What other parts would you love to play and why?
Hard to say – right now I don’t have a particular part I’d like to do. There were lots of parts I wanted to play at some point, but I was either too young or the wrong type or they were cast. And now, over the years that’s changed. Now I’d just love to be involved generally in new shows that are around, because I love the way musical theatre is developing and moving forward at the moment.
For example London Road – that’s a show I would have loved to have been involved in. It doesn’t have to be a lead part or a big production or a big venue.
Although one day I’d like to be involved in a Sondheim musical – I haven’t ticked that box yet! Or Madame Thenardier in Les Miserables, definitely – the older I get, the better for the part, so hopefully that won’t run away.
You have done numerous voice-overs in German, including ‘Kiara’ in Disney’s Lion King II and ‘Miriam’ in the Prince of Egypt. How does this kind of work compare to singing & acting on stage?
Oh, I love to working in a studio behind a microphone. It doesn’t matter what you look like. You can express everything through your voice, which is fun and a challenge, playing around and see what you can do with it. It’s a completely different way of working but it’s great fun. You can look completely wrong for the part but be perfect vocally. I really love it and hope to do some more in the future.
Would you ever want to star in a straight play?
I’d love to do a straight play although I can’t see myself doing that forever because music means too much to me. So maybe for a short run. But it is certainly something I’d like to try!
You are also a very successful recording artist – your chart-topping solo debut album is called Musical Diva Delights.
Will there be more?
Well, my CD wasn’t really meant to be released as such. My agent asked me for a demo tape that would show off my vocal range. A friend of mine has a recording studio and helped me out. He suggested if we record a proper CD, I’ve got something glamorous to send off to my agent. A friend who owns a bookshop said hey, I can sell some of these CDs in my shop and so it grew into something really big that I had not planned at all!
I don’t know if I’ll record another album. I’m a bit of a perfectionist so unless I can have the full works, a full orchestra I’d rather leave it. It’s also a time and money issue, isn’t it. If you do it, do it properly and really well – or leave it for now. My heart needs to be in it. I don’t want to do a CD for the sake of making money or being famous but do something because it inspires me and share it.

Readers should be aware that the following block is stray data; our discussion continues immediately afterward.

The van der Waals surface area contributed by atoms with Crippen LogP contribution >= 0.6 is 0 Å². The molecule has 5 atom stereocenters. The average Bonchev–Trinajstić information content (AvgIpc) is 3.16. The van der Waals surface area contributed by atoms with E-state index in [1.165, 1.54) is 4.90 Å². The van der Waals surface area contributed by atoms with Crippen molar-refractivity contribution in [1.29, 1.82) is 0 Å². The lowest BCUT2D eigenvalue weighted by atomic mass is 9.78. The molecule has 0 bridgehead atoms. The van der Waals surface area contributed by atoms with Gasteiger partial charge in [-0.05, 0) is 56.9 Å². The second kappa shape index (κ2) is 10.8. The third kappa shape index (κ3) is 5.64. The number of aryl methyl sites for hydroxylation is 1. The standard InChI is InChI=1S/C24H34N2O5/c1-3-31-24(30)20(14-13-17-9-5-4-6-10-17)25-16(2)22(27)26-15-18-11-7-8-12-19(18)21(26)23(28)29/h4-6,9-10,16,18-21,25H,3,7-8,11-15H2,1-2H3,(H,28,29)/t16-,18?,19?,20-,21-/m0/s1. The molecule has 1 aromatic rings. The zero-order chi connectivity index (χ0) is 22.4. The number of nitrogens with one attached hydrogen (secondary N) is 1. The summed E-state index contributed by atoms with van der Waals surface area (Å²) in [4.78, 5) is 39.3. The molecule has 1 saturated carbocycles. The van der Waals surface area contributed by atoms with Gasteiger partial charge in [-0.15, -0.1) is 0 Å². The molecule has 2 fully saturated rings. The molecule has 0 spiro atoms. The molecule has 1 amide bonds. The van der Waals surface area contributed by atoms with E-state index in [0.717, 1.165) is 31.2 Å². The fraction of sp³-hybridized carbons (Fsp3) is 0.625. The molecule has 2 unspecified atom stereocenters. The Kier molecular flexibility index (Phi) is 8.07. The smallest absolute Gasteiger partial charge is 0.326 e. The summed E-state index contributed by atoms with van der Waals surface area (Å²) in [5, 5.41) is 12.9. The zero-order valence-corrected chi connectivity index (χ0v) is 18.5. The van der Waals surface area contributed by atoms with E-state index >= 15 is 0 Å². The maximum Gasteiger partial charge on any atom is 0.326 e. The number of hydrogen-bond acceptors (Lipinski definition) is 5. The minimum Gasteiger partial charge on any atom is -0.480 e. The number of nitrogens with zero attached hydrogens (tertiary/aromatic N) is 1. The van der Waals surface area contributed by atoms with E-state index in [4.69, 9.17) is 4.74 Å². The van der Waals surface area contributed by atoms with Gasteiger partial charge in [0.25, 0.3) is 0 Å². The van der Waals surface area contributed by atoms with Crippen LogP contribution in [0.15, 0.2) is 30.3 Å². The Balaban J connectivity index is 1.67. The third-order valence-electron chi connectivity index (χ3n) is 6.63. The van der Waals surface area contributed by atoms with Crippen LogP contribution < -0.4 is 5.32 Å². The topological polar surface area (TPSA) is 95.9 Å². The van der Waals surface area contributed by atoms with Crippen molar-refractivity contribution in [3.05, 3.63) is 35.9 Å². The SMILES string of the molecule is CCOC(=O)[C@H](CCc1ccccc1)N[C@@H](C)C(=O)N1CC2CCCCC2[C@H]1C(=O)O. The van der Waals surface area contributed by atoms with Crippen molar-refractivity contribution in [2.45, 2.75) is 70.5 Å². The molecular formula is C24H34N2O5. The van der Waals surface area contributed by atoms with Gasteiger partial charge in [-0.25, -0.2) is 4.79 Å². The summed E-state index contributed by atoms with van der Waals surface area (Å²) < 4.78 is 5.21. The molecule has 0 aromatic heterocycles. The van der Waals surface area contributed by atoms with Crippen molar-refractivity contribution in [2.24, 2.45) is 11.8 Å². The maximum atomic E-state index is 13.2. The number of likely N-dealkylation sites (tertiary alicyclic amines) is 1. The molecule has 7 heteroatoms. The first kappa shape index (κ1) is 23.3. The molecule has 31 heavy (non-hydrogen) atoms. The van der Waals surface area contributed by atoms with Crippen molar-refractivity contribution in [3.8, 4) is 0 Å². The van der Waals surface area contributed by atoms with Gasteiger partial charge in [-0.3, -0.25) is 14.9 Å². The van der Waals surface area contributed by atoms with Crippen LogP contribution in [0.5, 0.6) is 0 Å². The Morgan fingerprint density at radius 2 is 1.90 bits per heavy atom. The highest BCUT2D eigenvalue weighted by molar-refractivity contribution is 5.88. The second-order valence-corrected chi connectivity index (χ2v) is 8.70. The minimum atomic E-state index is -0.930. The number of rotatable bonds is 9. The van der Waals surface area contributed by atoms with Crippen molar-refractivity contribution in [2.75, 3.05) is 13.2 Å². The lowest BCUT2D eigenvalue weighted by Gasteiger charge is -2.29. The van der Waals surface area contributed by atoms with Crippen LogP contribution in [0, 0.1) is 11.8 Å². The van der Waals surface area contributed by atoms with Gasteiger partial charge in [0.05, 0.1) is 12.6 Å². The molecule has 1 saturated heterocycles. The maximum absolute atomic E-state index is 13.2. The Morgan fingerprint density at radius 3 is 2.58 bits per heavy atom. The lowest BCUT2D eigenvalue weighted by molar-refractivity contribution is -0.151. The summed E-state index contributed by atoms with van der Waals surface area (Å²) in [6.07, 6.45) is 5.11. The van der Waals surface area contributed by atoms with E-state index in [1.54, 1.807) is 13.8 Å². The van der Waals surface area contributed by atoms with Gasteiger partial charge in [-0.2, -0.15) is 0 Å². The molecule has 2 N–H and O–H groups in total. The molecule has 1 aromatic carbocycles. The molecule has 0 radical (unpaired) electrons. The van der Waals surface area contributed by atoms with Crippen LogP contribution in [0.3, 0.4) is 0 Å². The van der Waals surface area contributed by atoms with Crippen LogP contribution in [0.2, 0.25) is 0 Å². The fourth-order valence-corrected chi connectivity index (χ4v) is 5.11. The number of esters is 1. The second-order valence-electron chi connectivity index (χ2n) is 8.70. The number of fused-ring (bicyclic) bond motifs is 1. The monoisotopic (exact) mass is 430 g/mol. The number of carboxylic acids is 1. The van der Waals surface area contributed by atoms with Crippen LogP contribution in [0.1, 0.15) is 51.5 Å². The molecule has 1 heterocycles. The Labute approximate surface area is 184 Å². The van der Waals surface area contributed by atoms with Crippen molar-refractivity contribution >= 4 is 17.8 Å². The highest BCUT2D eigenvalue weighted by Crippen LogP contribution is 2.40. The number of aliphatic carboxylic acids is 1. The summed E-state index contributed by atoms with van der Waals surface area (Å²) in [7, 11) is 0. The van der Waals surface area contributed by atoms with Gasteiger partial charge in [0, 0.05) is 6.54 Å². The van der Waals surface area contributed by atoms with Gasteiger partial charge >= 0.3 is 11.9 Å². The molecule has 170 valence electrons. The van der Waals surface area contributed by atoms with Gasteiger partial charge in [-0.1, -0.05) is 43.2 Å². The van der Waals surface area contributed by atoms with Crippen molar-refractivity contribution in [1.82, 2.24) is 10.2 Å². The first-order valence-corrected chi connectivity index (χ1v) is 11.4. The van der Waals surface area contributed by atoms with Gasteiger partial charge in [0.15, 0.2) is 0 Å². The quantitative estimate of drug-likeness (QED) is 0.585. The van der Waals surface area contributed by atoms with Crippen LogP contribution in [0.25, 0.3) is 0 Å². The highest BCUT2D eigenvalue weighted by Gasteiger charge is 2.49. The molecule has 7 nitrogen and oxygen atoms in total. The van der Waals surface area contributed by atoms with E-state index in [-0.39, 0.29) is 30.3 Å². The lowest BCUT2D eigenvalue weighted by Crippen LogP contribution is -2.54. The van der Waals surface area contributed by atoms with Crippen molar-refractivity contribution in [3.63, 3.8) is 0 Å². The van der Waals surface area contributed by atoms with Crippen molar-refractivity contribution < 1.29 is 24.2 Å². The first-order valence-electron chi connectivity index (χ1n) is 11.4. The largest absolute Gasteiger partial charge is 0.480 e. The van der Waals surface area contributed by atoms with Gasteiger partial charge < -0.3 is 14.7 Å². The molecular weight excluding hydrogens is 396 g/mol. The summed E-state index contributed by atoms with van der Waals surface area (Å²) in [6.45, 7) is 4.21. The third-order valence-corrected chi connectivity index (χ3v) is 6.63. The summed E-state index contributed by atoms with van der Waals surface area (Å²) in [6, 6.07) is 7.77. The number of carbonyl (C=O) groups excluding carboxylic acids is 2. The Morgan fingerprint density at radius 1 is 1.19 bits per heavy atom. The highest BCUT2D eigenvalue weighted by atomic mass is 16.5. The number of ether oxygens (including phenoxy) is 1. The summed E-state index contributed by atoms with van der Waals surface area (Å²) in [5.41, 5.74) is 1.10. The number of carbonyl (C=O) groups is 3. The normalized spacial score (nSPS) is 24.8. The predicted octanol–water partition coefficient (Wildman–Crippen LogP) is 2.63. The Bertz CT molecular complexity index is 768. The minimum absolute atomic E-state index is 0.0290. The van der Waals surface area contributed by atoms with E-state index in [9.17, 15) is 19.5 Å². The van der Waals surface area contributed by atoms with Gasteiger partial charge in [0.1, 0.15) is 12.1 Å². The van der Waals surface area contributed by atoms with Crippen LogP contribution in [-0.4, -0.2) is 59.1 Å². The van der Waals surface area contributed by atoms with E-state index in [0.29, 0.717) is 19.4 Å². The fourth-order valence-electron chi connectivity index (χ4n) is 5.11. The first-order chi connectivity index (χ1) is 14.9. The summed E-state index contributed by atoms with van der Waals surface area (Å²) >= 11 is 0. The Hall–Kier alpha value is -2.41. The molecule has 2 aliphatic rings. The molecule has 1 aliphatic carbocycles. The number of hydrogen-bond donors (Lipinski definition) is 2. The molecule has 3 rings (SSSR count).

If you could go and see any West End musical tonight, which one would it be and why?
I would like to go and see Legally Blonde! And also Ghost, Betty Blue Eyes, Shrek….
What do you like to do when you’re not working?
I like to sleep in and spend lots of time with my friends, especially on a Sunday. There’s no event I don’t go to, like the Proms, Ascot, the Henley Regatta, Wimbledon. I love going to the cinema and visiting castles. Just enjoy life!
And anything else you might like to add?
I’d like to thank my parents and am grateful to my fans who come and see me and write me lovely letters. I’m pleased that they like what I do. I’m not doing it for the success or the money or to have fans. I always try to serve the material because I feel it is not about me but about the piece, and am very pleased when fans like that, like when they come up to me and say ‘I’ve never seen Mama being played like that before’. So thanks for all the kind words that I’ve been receiving, and much love… and continue the journey with me for another twenty years or so!
Thank you very much for this fantastic insight into your life and career, Jasna! All the best for the future.
Jasna’s Theatre Credits include:
‘Gumbie’ and ‘Griddle’ in Cats (Musical Theater, Zurich); Elisabeth/Mizzi in Elisabeth (Theater an der Wien, Vienna); Mme Grande Bouche in Beauty and the Beast (Raimund Theatre, Vienna); Carlotta in Phantom of the Opera (Her Majesty’s Theatre); Alex, Felicia and Gina in Witches of Eastwick (Theatre Royal, Drury Lane); Rosie in Mamma Mia (Hamburg), Donna in Mamma Mia (Hamburg, Stuttgart, Berlin), Signora Naccarelli/Margaret Johnson in The Light in the Piazza (Curve, Leicester), Mama Morton in Chicago (Cambridge Theatre).
Follow Jasna on Twitter: @JasnaIvir
Interview by Sandra Palme (@LondonTheatre2)
Updated 27th November 2015